Xeriscaping is a method of landscaping or gardening that conserves water or that requires little watering beyond rainfall. It can involve planting species that are tolerant of drought conditions, or replacing features like water-guzzling lawns with plants that are low-maintenance and hardy. Although xeriscaping is popular in drought-prone areas where official water conservation measures are in place, it can be used anywhere and in any climate to reduce water waste. For gardeners who want to incorporate xeriscaping into their landscaping project and who want to grow more of the food they eat, here are four edible plants that don't need much water.
Chives are perennial herbs that thrive in full sun but can also do very well with just a little bit of sun every day. Chives can be harvested and eaten fresh as aromatic garnishes. Both the stems and flowers are edible, and they can be frozen or dried for later use. If you don't want to eat them, their thick, grass-like stems and purple blossoms make beautiful borders that will attract bees and butterflies.
2. Prickly Pear
Prickly pear is a cactus with round flat pads that are filled with a gelatinous fruit. The taste is similar to okra, but its slightly firmer consistency makes it suitable for sautéing, boiling or grilling. Prickly pear is also great in salads and is often used as an ingredient in homemade jelly. This plant loves sun and dry soil, so use rocks rather than mulch, which retains moisture, to combat weeds.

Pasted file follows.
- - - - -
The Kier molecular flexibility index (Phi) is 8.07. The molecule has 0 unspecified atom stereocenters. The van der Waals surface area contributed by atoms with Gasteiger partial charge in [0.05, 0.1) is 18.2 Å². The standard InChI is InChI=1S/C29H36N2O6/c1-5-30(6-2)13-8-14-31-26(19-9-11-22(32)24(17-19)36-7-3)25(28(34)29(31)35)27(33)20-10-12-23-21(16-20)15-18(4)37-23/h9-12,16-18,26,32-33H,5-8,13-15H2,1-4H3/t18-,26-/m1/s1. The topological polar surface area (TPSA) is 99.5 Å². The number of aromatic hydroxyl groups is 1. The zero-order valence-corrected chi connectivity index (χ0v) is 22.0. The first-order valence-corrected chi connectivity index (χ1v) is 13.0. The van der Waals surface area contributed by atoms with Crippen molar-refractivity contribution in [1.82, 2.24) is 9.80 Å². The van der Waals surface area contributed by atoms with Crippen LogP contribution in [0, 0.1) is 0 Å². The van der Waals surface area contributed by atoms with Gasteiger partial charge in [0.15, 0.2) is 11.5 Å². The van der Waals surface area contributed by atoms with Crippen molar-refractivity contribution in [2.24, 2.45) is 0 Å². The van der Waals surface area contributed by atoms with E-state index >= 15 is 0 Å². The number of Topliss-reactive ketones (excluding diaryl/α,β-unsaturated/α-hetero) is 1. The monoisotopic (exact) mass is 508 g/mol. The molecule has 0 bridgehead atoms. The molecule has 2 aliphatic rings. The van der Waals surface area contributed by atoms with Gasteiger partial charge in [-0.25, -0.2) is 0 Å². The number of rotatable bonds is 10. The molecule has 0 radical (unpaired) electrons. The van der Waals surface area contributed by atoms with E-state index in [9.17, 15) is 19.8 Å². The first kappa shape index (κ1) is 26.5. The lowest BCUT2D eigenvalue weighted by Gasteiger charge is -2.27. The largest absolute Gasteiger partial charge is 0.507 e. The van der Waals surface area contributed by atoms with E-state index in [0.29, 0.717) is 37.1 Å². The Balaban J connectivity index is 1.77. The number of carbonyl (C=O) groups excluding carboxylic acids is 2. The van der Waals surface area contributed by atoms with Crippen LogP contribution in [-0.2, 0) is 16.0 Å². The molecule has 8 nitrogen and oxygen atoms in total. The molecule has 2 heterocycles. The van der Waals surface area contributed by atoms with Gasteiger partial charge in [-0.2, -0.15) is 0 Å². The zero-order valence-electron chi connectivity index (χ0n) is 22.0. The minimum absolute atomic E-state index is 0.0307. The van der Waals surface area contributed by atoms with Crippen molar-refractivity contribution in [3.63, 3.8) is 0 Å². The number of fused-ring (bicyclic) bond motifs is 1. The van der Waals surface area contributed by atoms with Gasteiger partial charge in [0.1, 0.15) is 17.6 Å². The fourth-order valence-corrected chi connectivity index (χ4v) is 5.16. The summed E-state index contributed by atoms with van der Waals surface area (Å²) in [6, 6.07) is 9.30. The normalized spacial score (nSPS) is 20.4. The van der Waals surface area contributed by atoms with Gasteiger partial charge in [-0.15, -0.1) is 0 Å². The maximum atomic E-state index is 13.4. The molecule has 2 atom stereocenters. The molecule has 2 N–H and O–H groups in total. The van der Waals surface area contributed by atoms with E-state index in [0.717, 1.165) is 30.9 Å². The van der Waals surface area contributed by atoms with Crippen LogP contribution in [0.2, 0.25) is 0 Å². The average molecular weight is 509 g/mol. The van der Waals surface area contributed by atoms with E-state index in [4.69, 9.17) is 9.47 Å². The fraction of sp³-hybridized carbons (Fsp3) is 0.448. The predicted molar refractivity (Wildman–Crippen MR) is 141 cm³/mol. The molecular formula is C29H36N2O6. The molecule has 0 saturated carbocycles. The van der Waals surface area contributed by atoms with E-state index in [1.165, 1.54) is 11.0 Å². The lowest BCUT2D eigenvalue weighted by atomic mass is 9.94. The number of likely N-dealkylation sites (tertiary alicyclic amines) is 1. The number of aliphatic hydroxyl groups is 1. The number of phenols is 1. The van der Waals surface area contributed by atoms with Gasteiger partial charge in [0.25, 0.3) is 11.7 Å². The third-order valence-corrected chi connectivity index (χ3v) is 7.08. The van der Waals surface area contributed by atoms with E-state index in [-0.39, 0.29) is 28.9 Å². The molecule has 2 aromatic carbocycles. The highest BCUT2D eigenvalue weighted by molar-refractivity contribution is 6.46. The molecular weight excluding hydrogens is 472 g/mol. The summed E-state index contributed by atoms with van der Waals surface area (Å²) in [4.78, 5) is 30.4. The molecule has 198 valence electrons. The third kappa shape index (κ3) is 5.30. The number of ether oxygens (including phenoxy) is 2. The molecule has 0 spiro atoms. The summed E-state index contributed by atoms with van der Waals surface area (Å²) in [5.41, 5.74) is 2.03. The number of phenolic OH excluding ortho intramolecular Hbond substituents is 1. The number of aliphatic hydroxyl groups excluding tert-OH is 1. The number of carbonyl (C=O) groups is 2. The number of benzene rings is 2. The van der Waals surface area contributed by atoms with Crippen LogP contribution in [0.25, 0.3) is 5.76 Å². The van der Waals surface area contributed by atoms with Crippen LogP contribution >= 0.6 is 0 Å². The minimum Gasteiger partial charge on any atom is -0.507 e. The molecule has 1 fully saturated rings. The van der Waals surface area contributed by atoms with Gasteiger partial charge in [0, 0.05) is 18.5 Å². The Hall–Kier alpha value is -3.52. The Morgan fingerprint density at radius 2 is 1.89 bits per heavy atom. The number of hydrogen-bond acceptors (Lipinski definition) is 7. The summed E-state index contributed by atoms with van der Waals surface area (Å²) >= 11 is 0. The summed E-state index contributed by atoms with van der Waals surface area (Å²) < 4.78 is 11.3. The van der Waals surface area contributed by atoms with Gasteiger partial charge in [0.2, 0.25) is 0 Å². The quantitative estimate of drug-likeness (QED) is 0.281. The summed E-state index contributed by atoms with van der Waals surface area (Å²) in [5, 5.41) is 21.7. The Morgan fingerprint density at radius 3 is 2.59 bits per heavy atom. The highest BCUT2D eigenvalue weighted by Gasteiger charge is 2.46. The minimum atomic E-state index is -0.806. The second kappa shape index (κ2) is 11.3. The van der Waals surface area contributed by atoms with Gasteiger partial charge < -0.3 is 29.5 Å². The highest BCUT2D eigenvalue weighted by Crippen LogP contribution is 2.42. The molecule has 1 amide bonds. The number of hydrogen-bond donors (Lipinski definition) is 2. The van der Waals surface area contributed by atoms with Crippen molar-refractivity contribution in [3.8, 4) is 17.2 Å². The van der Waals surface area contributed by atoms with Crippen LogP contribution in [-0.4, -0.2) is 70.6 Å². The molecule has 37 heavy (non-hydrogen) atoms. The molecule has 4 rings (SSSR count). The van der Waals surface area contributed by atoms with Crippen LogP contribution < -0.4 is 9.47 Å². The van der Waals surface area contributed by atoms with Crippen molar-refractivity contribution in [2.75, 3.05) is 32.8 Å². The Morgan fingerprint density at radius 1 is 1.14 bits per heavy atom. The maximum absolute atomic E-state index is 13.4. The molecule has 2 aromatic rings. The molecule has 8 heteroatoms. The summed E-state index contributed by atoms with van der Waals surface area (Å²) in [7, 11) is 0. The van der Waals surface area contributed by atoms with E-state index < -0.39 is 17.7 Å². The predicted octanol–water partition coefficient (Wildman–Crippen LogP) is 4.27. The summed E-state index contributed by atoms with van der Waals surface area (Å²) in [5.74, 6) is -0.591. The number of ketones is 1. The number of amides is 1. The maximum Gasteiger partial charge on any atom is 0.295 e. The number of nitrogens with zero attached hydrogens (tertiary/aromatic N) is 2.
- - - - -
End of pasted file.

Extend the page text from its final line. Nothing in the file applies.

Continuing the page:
3. Golden Currant
Golden Currant is a shrub that also loves full or partial sun and dry, sandy soil. It produces tart, spicy berries that are used for jellies, spreads and juices. This shrub grows quickly and makes excellent hedges, windbreaks, and barriers. While it prefers fertile soil, it does best when the soil can dry out between waterings.
Amaranth is an ancient plant that produces edible seeds (grain) and greens. The greens are often used in salads or steamed while the seeds are dried and boiled or ground into flour. Amaranth produces long, red blooms and makes an excellent border or background plant. It only requires occasional watering and with a little organic fertilizer or compost, it can grow several feet tall.
Xeriscaping to conserve water doesn't mean you can't grow a food garden. Not only are these four plants edible, but they can thrive in low-water conditions. If you want to grow more of your own food but live in a drought-prone area, talk to your landscaper (such as one from Bourget Bros Building Materials) about xeriscaping and the best edible plants for your soil and growing conditions.